Decrease the TCC console window height.

Ctrl-Win-Down

Increase the TCC console window height. You cannot increase the window height beyond the number of rows in the console screen buffer.

Alt-Win-Left

Move the TCC console window left 5 pixels.

Alt-Win-Right

Move the TCC console window right 5 pixels.

Alt-Win-Up

Move the TCC console window up 5 pixels.

Alt-Win-Down

Move the TCC console window down 5 pixels.

 

To highlight text on the command line use the mouse or hold down the Shift key and use any of the cursor movement keys listed above. You can select a complete word by placing the cursor anywhere in the word and double-clicking with the mouse. Once you have selected or highlighted text on the command line, any new text you type will replace the highlighted text. If you press Bksp or Del while there is text highlighted on the command line, the highlighted text will be deleted.

 

TCC does not turn off the selection if you use the left or right cursor keys (or Shift-Left, Shift-Right, Shift-Ctrl-Left, or Shift-Ctrl-Right). So selection (marking) from the keyboard (Shift-Left / Shift-Right) allows you to go back to the selection (inside the selection or immediately before or after) and resize it with Shift-Left / Shift-Right) again.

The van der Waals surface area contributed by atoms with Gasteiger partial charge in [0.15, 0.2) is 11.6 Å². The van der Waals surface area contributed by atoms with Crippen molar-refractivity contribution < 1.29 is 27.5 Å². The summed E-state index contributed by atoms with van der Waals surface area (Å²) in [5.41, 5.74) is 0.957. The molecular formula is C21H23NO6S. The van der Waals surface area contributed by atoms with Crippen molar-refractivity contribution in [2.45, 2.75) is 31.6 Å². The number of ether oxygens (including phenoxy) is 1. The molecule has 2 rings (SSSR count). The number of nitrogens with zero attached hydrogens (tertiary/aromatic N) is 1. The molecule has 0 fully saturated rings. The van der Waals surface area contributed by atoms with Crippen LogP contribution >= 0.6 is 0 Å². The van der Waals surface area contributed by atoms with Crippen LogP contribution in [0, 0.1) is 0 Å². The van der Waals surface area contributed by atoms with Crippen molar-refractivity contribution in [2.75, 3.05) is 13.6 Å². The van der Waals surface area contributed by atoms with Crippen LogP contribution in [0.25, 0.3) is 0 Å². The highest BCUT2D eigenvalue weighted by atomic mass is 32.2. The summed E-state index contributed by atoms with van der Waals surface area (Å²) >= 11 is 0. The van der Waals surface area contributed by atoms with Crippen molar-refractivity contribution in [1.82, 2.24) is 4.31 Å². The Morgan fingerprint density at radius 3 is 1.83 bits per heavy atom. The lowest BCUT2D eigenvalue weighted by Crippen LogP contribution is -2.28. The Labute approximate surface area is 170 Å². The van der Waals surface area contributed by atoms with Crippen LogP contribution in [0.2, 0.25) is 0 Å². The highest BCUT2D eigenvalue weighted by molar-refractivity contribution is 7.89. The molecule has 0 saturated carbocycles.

While you are working at the prompt you can use the clipboard to copy text between TCC and other applications (see Highlighting and Copying Text for additional details). You can also use Drag and Drop to paste a filename from another application onto the command line.

 

Most of the command line editing capabilities are also available when you are prompted for a line of input. For example, you can use the command line editing keys when DESCRIBE prompts for a file description, when INPUT prompts for input from an alias or batch file, or when LIST prompts you for a search string.

 

If you want your input at the command line to be in a different color, you can use the Windows tab of the configuration dialogs.